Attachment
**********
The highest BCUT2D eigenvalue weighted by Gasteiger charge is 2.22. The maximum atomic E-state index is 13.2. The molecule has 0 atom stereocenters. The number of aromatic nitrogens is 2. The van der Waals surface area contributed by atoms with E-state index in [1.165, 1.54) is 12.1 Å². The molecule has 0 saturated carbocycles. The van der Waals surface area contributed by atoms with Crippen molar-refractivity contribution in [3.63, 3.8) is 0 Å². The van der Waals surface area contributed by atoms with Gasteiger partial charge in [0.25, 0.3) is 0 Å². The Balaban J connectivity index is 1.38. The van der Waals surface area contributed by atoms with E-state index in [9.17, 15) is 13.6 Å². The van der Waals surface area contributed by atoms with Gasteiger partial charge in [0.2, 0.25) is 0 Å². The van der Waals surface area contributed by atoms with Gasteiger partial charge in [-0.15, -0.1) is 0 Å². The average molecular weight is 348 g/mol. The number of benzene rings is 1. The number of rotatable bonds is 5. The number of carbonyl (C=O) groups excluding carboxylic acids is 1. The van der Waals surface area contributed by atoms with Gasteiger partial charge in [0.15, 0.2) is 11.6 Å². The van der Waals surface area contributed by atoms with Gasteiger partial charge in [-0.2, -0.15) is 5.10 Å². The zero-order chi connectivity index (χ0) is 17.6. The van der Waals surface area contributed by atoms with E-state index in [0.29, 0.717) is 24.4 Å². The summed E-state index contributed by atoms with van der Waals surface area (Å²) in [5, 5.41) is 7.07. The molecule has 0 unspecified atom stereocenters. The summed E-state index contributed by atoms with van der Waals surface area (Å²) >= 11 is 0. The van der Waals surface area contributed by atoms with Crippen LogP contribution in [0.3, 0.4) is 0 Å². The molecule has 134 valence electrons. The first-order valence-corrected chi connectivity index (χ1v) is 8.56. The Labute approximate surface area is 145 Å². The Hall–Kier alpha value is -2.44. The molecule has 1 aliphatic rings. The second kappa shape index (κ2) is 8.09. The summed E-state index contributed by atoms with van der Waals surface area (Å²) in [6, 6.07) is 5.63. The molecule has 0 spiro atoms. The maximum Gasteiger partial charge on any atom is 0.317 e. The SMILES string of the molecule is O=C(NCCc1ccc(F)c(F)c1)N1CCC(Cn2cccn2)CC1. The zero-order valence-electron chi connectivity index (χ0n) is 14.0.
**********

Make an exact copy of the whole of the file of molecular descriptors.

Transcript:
The highest BCUT2D eigenvalue weighted by Gasteiger charge is 2.22. The maximum atomic E-state index is 13.2. The molecule has 0 atom stereocenters. The number of aromatic nitrogens is 2. The van der Waals surface area contributed by atoms with E-state index in [1.165, 1.54) is 12.1 Å². The molecule has 0 saturated carbocycles. The van der Waals surface area contributed by atoms with Crippen molar-refractivity contribution in [3.63, 3.8) is 0 Å². The van der Waals surface area contributed by atoms with Gasteiger partial charge in [0.25, 0.3) is 0 Å². The Balaban J connectivity index is 1.38. The van der Waals surface area contributed by atoms with E-state index in [9.17, 15) is 13.6 Å². The van der Waals surface area contributed by atoms with Gasteiger partial charge in [0.2, 0.25) is 0 Å². The van der Waals surface area contributed by atoms with Gasteiger partial charge in [-0.15, -0.1) is 0 Å². The average molecular weight is 348 g/mol. The number of benzene rings is 1. The number of rotatable bonds is 5. The number of carbonyl (C=O) groups excluding carboxylic acids is 1. The van der Waals surface area contributed by atoms with Gasteiger partial charge in [0.15, 0.2) is 11.6 Å². The van der Waals surface area contributed by atoms with Gasteiger partial charge in [-0.2, -0.15) is 5.10 Å². The zero-order chi connectivity index (χ0) is 17.6. The van der Waals surface area contributed by atoms with E-state index in [0.29, 0.717) is 24.4 Å². The summed E-state index contributed by atoms with van der Waals surface area (Å²) in [5, 5.41) is 7.07. The molecule has 0 unspecified atom stereocenters. The summed E-state index contributed by atoms with van der Waals surface area (Å²) >= 11 is 0. The van der Waals surface area contributed by atoms with Crippen LogP contribution in [0.3, 0.4) is 0 Å². The molecule has 134 valence electrons. The first-order valence-corrected chi connectivity index (χ1v) is 8.56. The Labute approximate surface area is 145 Å². The Hall–Kier alpha value is -2.44. The molecule has 1 aliphatic rings. The second kappa shape index (κ2) is 8.09. The summed E-state index contributed by atoms with van der Waals surface area (Å²) in [6, 6.07) is 5.63. The molecule has 0 spiro atoms. The maximum Gasteiger partial charge on any atom is 0.317 e. The SMILES string of the molecule is O=C(NCCc1ccc(F)c(F)c1)N1CCC(Cn2cccn2)CC1. The zero-order valence-electron chi connectivity index (χ0n) is 14.0.